In 2007, the College Affordability Plan gradually reduced interest rates from 3.4% to 6.8% on Federal Direct Stafford loans. If allowed to expire on July 1st, the interest rates on the student loans will return to 6.8%. U.S. Representative Mike Doyle (D-PA-14) is calling on Senators Pat Toomey (R-PA) and Bob Casey (D-PA) to pass H.R.4816, known as Stop the Rate Hike Act of 2012.
"This will prevent interest rates on student loans from doubling," Doyle said. "We pay for this by eliminating some of the tax breaks to oil companies who are making record profits right now and generally don't need the assistance from the federal government."
Doyle said keeping interest rates low for students has bi-partisan support, but the method of payment for it doesn't.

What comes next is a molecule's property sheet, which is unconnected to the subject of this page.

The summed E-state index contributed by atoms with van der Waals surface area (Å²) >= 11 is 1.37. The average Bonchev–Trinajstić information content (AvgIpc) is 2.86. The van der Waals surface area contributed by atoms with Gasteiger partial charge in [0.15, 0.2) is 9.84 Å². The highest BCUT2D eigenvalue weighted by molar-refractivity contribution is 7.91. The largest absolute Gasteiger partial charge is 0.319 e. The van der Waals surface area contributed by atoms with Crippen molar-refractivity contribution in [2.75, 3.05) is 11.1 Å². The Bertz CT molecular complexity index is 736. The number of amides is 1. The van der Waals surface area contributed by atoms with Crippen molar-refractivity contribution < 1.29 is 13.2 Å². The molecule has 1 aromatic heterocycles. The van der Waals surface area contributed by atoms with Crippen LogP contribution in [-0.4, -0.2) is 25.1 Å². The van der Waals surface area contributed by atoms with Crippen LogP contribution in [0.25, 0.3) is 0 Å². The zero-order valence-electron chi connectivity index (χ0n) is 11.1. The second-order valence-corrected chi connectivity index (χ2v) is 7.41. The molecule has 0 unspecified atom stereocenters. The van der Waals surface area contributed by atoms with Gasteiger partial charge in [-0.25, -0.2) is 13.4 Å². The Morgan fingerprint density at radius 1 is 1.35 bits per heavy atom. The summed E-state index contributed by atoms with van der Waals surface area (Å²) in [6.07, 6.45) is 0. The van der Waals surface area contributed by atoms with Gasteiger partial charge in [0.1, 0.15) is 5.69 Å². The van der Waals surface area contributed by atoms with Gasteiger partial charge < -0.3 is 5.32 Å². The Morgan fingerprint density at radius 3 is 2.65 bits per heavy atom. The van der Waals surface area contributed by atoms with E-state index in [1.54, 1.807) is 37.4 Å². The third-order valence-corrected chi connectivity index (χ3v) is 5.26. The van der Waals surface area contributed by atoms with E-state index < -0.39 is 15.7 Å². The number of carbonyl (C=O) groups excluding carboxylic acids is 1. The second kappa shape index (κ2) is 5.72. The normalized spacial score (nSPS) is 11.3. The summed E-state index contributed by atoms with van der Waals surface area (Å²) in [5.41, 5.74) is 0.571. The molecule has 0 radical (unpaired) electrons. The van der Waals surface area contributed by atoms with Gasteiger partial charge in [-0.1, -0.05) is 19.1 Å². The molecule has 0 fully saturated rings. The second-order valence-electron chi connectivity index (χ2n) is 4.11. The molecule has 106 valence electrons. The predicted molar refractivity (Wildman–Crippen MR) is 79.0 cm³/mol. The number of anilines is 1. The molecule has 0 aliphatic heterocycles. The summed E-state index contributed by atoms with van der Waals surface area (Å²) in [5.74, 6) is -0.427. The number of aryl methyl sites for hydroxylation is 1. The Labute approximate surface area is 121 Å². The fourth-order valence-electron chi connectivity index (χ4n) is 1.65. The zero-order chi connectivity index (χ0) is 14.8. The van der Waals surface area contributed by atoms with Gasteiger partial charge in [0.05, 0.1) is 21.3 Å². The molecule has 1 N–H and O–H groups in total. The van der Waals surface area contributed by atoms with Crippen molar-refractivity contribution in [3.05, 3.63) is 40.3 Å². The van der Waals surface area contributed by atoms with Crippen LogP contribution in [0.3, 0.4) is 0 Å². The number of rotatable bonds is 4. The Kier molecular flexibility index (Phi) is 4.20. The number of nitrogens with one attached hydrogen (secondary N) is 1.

"You have a situation like student interest rates, which there's general consensus that it makes sense and that it's a good investment to keep them low," Doyle said, "and they put a pay-for in there that just is something that nobody can vote for."
Doyle said that previous proposals to extend the lower interest rates targeted the Affordable Health Care Act and impacted funding for initiatives like child immunization and mammograms for women.
"Don't march the vulnerable up here and say, 'This is how we pay for it,'" Doyle said.
New data shows that the number one category of consumer debt in the nation is student loans, recently hitting $1 trillion, and topping credit card debt. According to the U.S. Department of Education, 393,584 federal student loan recipients in Pennsylvania will be impacted. If Stop the Rate Hike Act is passed, current and former students from Pennsylvania will save an estimated $397 million.
Erin Weaver, originally from York, is one of those Pennsylvania students who heavily rely on loans. The Villanova English major says she anticipates graduating with about $90,000 in debt from her student loans.
"I really need all the help I can get," Weaver said.